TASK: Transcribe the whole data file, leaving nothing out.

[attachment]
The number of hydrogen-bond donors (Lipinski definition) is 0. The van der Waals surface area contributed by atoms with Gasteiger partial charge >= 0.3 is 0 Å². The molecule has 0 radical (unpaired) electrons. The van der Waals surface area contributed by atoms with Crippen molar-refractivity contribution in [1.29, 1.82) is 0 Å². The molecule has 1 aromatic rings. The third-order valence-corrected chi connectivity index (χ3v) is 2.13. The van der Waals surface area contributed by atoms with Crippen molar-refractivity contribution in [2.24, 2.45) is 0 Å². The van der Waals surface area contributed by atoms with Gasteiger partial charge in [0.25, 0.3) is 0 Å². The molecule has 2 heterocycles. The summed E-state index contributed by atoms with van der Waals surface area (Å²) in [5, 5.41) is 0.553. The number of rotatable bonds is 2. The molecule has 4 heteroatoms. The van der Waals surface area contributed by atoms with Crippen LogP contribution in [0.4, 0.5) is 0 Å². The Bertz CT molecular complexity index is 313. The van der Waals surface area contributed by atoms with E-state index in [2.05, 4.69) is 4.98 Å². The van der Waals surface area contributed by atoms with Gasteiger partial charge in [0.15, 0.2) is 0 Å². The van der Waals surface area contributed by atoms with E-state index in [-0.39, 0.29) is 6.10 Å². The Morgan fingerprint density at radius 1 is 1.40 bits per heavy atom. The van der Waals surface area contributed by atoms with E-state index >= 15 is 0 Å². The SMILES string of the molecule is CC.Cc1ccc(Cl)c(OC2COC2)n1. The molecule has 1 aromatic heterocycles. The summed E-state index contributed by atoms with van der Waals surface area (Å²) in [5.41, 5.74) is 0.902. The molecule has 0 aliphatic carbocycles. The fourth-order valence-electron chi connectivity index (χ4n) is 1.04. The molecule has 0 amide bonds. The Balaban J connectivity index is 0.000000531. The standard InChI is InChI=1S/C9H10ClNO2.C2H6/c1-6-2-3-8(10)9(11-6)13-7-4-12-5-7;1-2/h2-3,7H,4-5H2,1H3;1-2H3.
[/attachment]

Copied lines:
The number of hydrogen-bond donors (Lipinski definition) is 0. The van der Waals surface area contributed by atoms with Gasteiger partial charge >= 0.3 is 0 Å². The molecule has 0 radical (unpaired) electrons. The van der Waals surface area contributed by atoms with Crippen molar-refractivity contribution in [1.29, 1.82) is 0 Å². The molecule has 1 aromatic rings. The third-order valence-corrected chi connectivity index (χ3v) is 2.13. The van der Waals surface area contributed by atoms with Crippen molar-refractivity contribution in [2.24, 2.45) is 0 Å². The van der Waals surface area contributed by atoms with Gasteiger partial charge in [0.25, 0.3) is 0 Å². The molecule has 2 heterocycles. The summed E-state index contributed by atoms with van der Waals surface area (Å²) in [5, 5.41) is 0.553. The number of rotatable bonds is 2. The molecule has 4 heteroatoms. The van der Waals surface area contributed by atoms with Crippen LogP contribution in [0.4, 0.5) is 0 Å². The Bertz CT molecular complexity index is 313. The van der Waals surface area contributed by atoms with E-state index in [2.05, 4.69) is 4.98 Å². The van der Waals surface area contributed by atoms with Gasteiger partial charge in [0.15, 0.2) is 0 Å². The van der Waals surface area contributed by atoms with E-state index in [-0.39, 0.29) is 6.10 Å². The Morgan fingerprint density at radius 1 is 1.40 bits per heavy atom. The van der Waals surface area contributed by atoms with E-state index >= 15 is 0 Å². The SMILES string of the molecule is CC.Cc1ccc(Cl)c(OC2COC2)n1. The molecule has 1 aromatic heterocycles. The summed E-state index contributed by atoms with van der Waals surface area (Å²) in [5.41, 5.74) is 0.902. The molecule has 0 aliphatic carbocycles. The fourth-order valence-electron chi connectivity index (χ4n) is 1.04. The molecule has 0 amide bonds. The Balaban J connectivity index is 0.000000531. The standard InChI is InChI=1S/C9H10ClNO2.C2H6/c1-6-2-3-8(10)9(11-6)13-7-4-12-5-7;1-2/h2-3,7H,4-5H2,1H3;1-2H3.